Under the Paving Stones I: Sadly High Probability, A History Boy, 12/03/2018

I’m Canadian, not French. So Utopias isn’t going to wade into all the different interpretations, causes, conditions, effects, and affects of the Paris revolutionary riots of May 1968. But I have to bring in a little history.

Because my own political thinking uses a lot of the concepts that Gilles Deleuze and Félix Guattari developed in the 1970s, May ’68 is a touchstone, a material condition. Anti-Œdipus was a product of the Paris popular uprising, so the social dynamics that brought it about conditioned the creation of the book and its concepts.

Paris’ May uprising was a unique event. Its uniqueness was in how remarkably unlikely the movement’s coalition was – not only the radical communist activists, but also business management students and all the factory workers in the city.

Growing up in Canada, the American narrative of 1960s protests
dominated cultural discussion of that era. The cultures of Europe
were so different that they didn't get much airtime.
That massive improbability was a product of unique and complex conditions that are practically unrepeatable in their exact form. Activists – a primer in two parts on how to learn from history.
• • •
I first learned about May ’68 in an undergraduate political science course – specifically about political behaviour, an introduction to how political scientists investigate how people vote, protest, and get involved with government. It was introduced to me entirely in its dimension as a student movement.

At the time, I worked for a campus newspaper. So part of my job was to report on the activities of the university student union. I found the whole institution* a mess of hypocrisy and self-delusion.

* Yes, that is seriously still their website. It's really sad.

I couldn’t take seriously the idea that a student movement could organize anything sanely, let alone offer up a genuinely inspirational new form of politics. Here was the environment where I was building my first fully self-conscious political conscience, at least regarding student movements.

It’s 2003, 2004. The Iraq War has mobilized a lot of people to fight the myopic imperialism of the W Bush Administration. Among my student union is a sizeable plurality of folks who are dedicated social activists, for whom the campus activists of the 1960s – Abbie Hoffmann, Angela Davis, Daniel Cohn-Bendit – were role models.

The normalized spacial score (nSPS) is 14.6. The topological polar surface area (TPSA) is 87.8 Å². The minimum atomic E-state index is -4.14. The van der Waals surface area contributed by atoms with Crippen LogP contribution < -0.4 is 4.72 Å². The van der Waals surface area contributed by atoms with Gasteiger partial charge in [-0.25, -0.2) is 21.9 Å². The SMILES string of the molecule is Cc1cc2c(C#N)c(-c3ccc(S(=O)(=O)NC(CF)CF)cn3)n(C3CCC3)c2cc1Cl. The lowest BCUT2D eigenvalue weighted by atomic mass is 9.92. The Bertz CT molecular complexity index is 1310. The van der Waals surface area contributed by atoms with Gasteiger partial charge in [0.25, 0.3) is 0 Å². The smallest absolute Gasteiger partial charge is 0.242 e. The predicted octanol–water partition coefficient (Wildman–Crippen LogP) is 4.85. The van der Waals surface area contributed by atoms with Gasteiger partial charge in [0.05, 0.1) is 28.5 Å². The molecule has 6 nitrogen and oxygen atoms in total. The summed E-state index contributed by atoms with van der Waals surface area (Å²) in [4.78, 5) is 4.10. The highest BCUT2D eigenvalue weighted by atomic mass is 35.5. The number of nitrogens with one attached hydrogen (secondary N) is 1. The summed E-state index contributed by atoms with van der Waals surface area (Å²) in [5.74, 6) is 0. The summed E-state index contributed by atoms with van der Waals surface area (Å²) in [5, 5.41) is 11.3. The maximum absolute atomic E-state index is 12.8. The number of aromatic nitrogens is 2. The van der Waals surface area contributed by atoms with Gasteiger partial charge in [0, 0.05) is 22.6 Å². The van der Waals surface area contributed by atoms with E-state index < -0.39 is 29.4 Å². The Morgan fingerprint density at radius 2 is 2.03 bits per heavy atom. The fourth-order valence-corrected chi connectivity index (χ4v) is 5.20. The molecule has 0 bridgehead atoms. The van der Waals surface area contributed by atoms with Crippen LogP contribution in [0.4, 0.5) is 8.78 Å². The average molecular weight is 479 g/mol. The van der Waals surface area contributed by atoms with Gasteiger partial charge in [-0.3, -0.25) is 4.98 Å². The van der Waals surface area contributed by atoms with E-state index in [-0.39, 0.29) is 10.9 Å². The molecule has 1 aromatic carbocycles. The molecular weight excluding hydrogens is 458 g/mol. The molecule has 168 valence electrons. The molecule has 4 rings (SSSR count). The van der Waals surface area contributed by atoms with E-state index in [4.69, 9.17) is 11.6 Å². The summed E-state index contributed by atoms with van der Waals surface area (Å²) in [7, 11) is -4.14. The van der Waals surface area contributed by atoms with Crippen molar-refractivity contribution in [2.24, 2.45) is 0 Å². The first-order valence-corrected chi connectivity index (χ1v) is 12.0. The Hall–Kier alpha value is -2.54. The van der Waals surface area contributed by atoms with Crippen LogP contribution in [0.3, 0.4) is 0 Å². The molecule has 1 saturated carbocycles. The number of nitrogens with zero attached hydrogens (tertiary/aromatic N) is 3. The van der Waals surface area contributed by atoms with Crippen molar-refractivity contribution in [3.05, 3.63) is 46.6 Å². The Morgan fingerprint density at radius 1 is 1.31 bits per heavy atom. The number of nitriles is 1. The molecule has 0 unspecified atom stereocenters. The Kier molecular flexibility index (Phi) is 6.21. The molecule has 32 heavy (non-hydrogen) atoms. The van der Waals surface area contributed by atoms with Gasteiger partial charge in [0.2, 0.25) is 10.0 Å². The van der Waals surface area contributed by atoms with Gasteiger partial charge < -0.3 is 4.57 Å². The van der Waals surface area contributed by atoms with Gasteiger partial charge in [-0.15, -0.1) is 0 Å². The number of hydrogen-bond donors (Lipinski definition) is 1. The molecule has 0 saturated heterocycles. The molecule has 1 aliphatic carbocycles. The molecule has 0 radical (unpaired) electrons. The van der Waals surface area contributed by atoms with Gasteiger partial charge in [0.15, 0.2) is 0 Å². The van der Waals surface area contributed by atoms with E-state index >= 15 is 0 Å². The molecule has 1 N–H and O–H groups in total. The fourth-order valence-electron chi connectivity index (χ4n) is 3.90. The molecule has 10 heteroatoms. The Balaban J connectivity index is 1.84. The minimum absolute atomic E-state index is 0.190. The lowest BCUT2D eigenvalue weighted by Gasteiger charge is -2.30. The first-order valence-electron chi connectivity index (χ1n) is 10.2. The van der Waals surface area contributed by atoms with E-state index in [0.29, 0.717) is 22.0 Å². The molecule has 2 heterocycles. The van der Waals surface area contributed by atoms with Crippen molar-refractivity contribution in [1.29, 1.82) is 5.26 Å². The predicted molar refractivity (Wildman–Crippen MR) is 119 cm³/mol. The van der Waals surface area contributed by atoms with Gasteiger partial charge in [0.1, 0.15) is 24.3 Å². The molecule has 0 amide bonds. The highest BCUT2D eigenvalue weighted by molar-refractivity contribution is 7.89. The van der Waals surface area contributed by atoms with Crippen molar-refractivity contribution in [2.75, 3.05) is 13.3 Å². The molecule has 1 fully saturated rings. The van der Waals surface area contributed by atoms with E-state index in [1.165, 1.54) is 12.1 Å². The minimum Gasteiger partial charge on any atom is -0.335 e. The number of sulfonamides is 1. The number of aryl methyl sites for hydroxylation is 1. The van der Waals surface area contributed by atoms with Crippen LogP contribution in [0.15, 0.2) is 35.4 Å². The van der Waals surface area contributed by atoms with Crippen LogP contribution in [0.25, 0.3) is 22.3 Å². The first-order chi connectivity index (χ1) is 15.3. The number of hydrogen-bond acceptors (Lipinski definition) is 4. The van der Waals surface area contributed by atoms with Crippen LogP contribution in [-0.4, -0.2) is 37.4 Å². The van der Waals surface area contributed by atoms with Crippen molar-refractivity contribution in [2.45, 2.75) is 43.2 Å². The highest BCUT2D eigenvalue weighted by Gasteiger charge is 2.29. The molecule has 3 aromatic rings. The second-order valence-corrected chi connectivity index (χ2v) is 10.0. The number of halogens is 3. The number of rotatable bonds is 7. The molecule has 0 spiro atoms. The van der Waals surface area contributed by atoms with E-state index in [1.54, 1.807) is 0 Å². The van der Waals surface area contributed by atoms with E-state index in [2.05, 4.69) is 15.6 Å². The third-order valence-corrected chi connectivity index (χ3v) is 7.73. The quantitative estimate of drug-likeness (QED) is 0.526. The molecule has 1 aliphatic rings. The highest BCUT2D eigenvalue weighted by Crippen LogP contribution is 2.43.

Unfortunately, the sudden end of the oil boom three years ago returned
austerity politics to the governance of Newfoundland and Labrador.
Tuition rose again, as rural Newfoundland returned to mass
unemployment, making those CFS messages about increasingly
inaccessible education or unsustainable student debt levels
finally relevant to people's real concerns there. Not exactly how
I would have liked to see the CFS and Newfoundland harmonize.
They worked to put the student union on the progressive side of a revolution against empire and militarism. They did organize some quality anti-war activism. But most of their economic activism was hamstrung by having to stick to a strict script provided by the Canadian Federation of Students – “Students are hurting from high tuition rates! Grants, not loans! Lower tuition!”

Fine for Ontario, reeling from public service cuts after a decade of Mike Harris’ austerity policies. Ridiculous in Newfoundland.

Newfoundland was kicking into an oil-driven economic boom, and Roger Grimes’ governing Liberal Party was reversing its own austerity policies from the Brian Tobin years. My tuition rates went down 25% in the first three years of the century and stayed frozen for a decade.

Social conditions like this couldn’t even unify a students’ union. The dedicated revolutionaries were a vocal minority in a union dominated by residence hall party planners, and middle-of-the-road nerds who wanted to make sure the food court and convenience store kept running smoothly. Plus a couple of man-children and one or two hyper-conservative extremists.

This taught me that there was nothing special about the student movement. So I thought that the paradigm Student Movements™ – France’s May ’68 and the USA’s protests against the Vietnam War – were similar chaotic messes and failures.

The idea of “the student movement” in popular culture is that universities are inherently subversive spaces originates from the Paris Uprising and Antiwar Movement’s model example in Western culture today.

But in real life, the circumstances that made those remarkable movements possible were unique and improbable processes.

The Paris Uprisings of 1968, for example, were made possible by the Algerian War. Ian Buchanan taught me that.

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